Monday, July 16, 2007

WaPo pimps for Pat

WaPo today printed Novak's inaccurate account of earmark history, promoting Pat as a martyred hero of some imaginary Republican fight for transparency.

The formerly respected media outlet then posted an astonishing vapid interview. Who's paying them to print such crap? Or is their reputation so shot, they don't need a high price to make up for the nonexistent loss of integrity.

The Center for American Progress' Scott Lilly sums up the earmark story this way:
The great conservative spin machine that stretches from the White House Press Room across the various right-wing think tanks to Fox News and dozens of conservative columnists and talk show hosts has amassed an impressive list of accomplishments over the years. But none of the efforts by this vast echo chamber is more impressive than the recent attempt to reshape the Bush White House and their allies in Congress as opponents of the practice of placing earmarks in federal spending legislation.


Here's Bob's insipid lies:
McHenry's $129,000 earmark would have promoted tourism in economically distressed Mitchell County. The new Democratic majority's leadership, which routinely supports earmarks, cracked the whip against this one, apparently in the spirit of political revenge. A conservative firebrand, McHenry had immobilized the House and humiliated the Democrats by leading GOP parliamentary maneuvers to force transparency regarding earmarks, previously hidden by both parties.


But it was nice of the Washington Post's Sleuth to mention us in the second paragraph. Too bad she didn't ask about his stand on credit unions, or the voter fraud indictment of his former staff member/housemate. If they wanted to be so gossipy, why didn't they ask about his preference for young men or allegations of providing alcohol to minors at a political event in Catawba. Here's a sample:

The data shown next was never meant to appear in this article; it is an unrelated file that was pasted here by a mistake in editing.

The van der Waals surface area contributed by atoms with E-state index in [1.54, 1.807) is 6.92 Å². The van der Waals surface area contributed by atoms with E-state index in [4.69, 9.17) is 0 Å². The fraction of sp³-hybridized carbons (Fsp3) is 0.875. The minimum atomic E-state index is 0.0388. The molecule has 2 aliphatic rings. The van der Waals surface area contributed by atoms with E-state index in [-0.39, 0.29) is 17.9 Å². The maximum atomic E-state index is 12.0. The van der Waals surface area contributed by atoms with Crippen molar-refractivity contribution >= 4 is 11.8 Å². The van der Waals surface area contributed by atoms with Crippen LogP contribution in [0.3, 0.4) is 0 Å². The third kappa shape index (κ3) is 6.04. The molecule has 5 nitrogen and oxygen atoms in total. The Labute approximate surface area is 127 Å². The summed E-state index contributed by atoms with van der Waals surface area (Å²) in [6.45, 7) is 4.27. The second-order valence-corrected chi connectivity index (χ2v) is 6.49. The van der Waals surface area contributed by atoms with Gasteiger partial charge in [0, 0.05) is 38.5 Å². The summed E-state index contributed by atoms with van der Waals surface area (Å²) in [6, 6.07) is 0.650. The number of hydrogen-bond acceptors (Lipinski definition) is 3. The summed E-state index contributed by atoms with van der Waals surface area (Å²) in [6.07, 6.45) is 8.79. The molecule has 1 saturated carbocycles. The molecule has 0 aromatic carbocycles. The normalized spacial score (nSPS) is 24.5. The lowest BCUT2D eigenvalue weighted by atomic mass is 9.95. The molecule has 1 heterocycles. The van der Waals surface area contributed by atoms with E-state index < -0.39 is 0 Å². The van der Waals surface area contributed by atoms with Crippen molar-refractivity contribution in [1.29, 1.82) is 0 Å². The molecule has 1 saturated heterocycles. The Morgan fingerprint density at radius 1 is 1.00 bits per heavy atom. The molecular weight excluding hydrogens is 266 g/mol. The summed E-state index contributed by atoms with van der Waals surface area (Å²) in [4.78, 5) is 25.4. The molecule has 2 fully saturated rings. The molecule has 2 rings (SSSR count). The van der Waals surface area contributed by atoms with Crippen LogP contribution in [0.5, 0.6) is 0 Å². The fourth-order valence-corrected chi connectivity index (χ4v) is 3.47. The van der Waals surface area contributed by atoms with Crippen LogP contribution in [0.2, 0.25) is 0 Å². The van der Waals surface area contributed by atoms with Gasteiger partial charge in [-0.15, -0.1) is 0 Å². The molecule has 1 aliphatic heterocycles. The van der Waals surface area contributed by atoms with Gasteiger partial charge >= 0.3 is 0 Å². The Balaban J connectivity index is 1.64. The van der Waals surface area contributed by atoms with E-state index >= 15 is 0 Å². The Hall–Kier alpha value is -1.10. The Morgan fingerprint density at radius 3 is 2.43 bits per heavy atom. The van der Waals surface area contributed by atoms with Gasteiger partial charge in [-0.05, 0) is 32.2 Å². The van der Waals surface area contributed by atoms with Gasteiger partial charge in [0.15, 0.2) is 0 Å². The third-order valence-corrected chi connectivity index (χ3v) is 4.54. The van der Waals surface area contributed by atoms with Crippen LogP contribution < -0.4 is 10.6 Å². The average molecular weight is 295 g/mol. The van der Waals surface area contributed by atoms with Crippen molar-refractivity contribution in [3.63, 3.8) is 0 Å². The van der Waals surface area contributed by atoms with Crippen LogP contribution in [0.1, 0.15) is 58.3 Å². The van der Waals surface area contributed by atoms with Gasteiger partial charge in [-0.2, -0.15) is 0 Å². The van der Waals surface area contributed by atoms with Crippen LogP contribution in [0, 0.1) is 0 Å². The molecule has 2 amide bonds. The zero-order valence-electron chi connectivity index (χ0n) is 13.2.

As feisty as he is small (he's 5 feet 3 inches or something; he doesn't measure), McHenry is one of his party's chief attack dogs on the House floor, generally raising hell and employing whatever parliamentary tactic he can to obstruct the Democratic majority's legislation.

The baby of five children and the youngest member of Congress, McHenry was born to be precocious. His high visibility and tenacious scrappiness have earned him plenty of liberal detractors (hence a Web site called Pat Go Bye-Bye Web site and a Washington Monthly cover story comparing him to Tom DeLay and Karl Rove.) But he has also gotten buckets of praise and support from his elder fellow conservatives.


The best moment comes with the questions about his lovelife:
Sleuth: Do you have time for dating? What's it like being a 31-year-old single guy in the House?

McHenry: [Laughter] I try to make time for that. It's just difficult with the schedule and everything else. I'm, uh, just trying to, I'm still trying to find the right girl. And I think in all due time it'll work out.

Sleuth: And is there a certain set of criteria you're looking for?

McHenry: Sure.

Sleuth: What is it?

McHenry: A number of things. [Laughter]

Sleuth: Just give me a little example. Does she have to like NASCAR? I hear you're a big NASCAR fan.

McHenry: Well, look, half the NASCAR teams are in my district. Dale Earnhardt Jr. is a constituent. Dale Jarrett. So I don't know, you don't really have a litmus test on that. I think when you meet the right girl, you know. At least that's what all my friends tell me.


I'd like to know where we're supposed to be finding the liberal media bias I keep hearing so much about.